Become a Blogging Master

Published July 30, 2008 by CSS Newbies.

Everyone blogs for different reasons. Some simply do it for the joy of writing. Others blog to promote a product or service they’re hoping to sell. Some do it for the exposure to a mass audience, while others write for a close circle of family of friends. And still others are hoping that blogging will prove to be a means to an end, a chance at moving into a new career where they’re their own bosses.

Whichever one of those reasons you’d attribute to yourself, one thing is probably true: you’d love it if your blogging habit would pay for itself. And hey, if your blog made you some extra spending money on the side too… well, that’d be icing on a pretty darn cool cake, wouldn’t it?

But how do you start making money with your blog? The only people who can jump into income-producing blogging without a good deal of planning and understanding are those who are already famous in another genre (Drew Curtis of wouldn’t need to work to create a popular blog; his blog would be popular by virtue of his being Drew Curtis). If you’re not already a pseudo-celeb, where do you go?

For the rest of us, there’s Yaro Starak’s Blog Mastermind online course. In this course, Yaro walks his students through the process of learning to blog the way he does. And trust me – you want to learn to blog like Yaro. He’s been making anywhere from $10,000 to $35,000 per month for the last couple of years by blogging.

And Mr. Starak didn’t come into the blogging scene as a celebrity superstar, either. He simply writes good content, promotes it well, varies his income sources (for security), and brings in visitors. And now, he’s willing to share how he does it with the rest of us.

If you’re a veteran blogger who has had trouble generating income in the past, there is probably no better place you could go to learn the secrets of the trade. There are a lot of so-called gurus out there, but Yaro has the knowledge – and the income – to back up his claim.

And if you’re new to blogging, the Blog Mastermind course is a fantastic way to enter the scene with all the knowledge necessary to start off on the right foot and build a successful blog as quickly as can be done.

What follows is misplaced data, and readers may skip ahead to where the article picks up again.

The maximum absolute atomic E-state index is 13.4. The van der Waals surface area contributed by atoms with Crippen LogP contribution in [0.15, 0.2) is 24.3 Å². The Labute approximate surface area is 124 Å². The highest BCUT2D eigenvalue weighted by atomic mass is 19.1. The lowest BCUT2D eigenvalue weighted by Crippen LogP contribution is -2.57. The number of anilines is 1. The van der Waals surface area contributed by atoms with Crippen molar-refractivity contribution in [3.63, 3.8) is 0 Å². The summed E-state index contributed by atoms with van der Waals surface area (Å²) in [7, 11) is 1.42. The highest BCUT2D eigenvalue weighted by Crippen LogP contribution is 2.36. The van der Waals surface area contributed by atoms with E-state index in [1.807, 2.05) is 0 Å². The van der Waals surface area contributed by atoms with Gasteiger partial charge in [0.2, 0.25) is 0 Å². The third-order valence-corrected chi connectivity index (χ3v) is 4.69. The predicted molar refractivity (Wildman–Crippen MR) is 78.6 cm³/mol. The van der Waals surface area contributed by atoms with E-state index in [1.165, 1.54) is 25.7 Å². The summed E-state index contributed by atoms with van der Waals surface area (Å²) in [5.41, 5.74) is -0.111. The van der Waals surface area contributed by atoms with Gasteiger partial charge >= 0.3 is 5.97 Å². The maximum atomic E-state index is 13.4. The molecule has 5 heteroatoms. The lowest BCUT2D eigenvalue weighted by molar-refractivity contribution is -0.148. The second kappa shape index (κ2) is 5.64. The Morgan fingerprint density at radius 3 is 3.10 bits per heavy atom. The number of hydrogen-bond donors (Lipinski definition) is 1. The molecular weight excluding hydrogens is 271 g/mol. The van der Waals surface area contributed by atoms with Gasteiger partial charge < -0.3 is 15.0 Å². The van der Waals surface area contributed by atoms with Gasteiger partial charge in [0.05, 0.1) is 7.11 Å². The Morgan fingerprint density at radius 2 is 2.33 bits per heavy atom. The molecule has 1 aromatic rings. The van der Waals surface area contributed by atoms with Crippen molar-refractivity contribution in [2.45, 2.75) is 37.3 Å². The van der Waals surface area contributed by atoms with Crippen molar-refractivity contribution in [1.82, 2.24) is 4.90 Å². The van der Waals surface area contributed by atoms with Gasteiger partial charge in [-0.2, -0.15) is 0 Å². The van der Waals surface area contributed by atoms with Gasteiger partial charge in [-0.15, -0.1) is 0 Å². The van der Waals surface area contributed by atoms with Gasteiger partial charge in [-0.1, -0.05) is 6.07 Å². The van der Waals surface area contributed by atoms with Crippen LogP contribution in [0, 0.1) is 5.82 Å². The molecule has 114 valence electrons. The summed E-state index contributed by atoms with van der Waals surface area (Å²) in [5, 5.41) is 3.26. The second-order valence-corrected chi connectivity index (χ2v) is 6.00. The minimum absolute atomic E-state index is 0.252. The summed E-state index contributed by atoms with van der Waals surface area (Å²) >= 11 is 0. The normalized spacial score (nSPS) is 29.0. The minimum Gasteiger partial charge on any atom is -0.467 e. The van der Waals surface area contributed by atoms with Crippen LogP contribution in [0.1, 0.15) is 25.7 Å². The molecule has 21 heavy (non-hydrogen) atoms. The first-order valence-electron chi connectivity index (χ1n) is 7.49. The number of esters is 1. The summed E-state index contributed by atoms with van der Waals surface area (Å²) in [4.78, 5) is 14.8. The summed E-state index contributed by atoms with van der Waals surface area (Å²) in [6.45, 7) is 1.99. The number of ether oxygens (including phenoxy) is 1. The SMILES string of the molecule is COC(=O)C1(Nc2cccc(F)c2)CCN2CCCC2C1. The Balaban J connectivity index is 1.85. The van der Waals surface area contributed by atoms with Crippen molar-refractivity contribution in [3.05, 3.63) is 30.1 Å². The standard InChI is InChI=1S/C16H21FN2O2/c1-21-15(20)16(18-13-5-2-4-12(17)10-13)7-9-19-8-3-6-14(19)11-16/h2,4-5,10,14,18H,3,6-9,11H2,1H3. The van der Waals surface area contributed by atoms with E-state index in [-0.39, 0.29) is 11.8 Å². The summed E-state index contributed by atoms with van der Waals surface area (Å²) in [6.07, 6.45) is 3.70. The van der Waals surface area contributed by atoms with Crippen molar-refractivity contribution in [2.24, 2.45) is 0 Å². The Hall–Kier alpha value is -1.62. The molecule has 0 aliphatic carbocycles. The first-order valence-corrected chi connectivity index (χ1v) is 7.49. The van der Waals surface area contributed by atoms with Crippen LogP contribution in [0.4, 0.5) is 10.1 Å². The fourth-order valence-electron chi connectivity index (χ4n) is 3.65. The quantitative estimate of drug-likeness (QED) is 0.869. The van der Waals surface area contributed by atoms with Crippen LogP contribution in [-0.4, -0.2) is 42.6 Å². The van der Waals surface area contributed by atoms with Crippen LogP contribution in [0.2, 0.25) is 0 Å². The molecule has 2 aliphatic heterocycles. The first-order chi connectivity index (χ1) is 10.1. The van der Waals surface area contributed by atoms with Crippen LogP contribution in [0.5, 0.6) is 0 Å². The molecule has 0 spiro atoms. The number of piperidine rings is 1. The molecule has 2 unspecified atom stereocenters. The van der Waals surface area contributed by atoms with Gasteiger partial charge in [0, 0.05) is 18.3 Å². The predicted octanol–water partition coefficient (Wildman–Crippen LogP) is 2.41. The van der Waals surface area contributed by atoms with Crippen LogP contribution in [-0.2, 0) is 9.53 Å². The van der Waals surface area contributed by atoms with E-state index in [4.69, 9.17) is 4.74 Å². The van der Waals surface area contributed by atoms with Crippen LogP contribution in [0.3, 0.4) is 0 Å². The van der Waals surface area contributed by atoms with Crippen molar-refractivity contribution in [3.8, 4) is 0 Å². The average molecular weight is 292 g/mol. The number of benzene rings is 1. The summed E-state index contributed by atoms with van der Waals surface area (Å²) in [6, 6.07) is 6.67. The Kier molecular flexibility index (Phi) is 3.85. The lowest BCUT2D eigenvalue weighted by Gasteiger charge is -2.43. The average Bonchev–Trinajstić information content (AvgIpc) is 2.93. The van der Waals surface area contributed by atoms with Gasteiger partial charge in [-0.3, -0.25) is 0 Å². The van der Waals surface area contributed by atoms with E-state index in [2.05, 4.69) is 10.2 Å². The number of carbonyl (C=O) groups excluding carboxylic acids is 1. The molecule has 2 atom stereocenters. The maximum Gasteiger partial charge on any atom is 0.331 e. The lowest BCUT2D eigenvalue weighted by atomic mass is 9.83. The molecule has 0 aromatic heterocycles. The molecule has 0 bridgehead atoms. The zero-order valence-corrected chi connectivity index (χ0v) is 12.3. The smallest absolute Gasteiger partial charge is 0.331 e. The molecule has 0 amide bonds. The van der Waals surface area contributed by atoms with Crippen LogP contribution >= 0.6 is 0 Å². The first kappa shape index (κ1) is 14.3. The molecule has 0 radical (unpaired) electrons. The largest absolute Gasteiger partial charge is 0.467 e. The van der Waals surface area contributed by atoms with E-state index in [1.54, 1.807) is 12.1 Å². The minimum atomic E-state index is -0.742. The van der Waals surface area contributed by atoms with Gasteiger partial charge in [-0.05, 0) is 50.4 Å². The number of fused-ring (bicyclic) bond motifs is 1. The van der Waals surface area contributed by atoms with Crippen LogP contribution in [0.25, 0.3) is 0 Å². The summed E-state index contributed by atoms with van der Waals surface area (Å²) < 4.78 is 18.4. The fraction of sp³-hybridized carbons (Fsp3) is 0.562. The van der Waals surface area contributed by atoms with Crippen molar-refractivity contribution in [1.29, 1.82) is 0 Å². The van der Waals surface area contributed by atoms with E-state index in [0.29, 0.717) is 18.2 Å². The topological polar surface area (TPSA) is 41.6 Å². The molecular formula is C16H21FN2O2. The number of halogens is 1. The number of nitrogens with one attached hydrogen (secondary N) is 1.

Best of all, the Blog Mastermind course is surprisingly affordable: just $97 buys you a month’s worth of access to this 6-month course. If you like what you see after a month, you can stay on for the long haul and pay the same price ($97) for the remaining 5 months of the course. Or, if you’d like to save a little cash, you can pay for all 6 months up front and save $85.

If you’re new to blogging, $97 may sound like a large chunk of dough… but you have to think about this sort of thing as an investment. Even if the information you gain teaches you how to create a blog that generates just $100/month, you’ll have made back your money in under six months. And several of Yaro’s previous students are doing much better than a paltry Benjamin per month: check out this interview with one of his past students, who is now making well over six figures a year from his blog.

If you’d like to learn more about Yaro’s teaching style and techniques, check out this video he’s released on Conversion Blogging, one of the cornerstones of how he’s built such a successful blogging enterprise. It will give you a clue both into Yaro’s exceptional teaching ability, as well as give you a glimpse at the quality of content you’ll be getting in the course.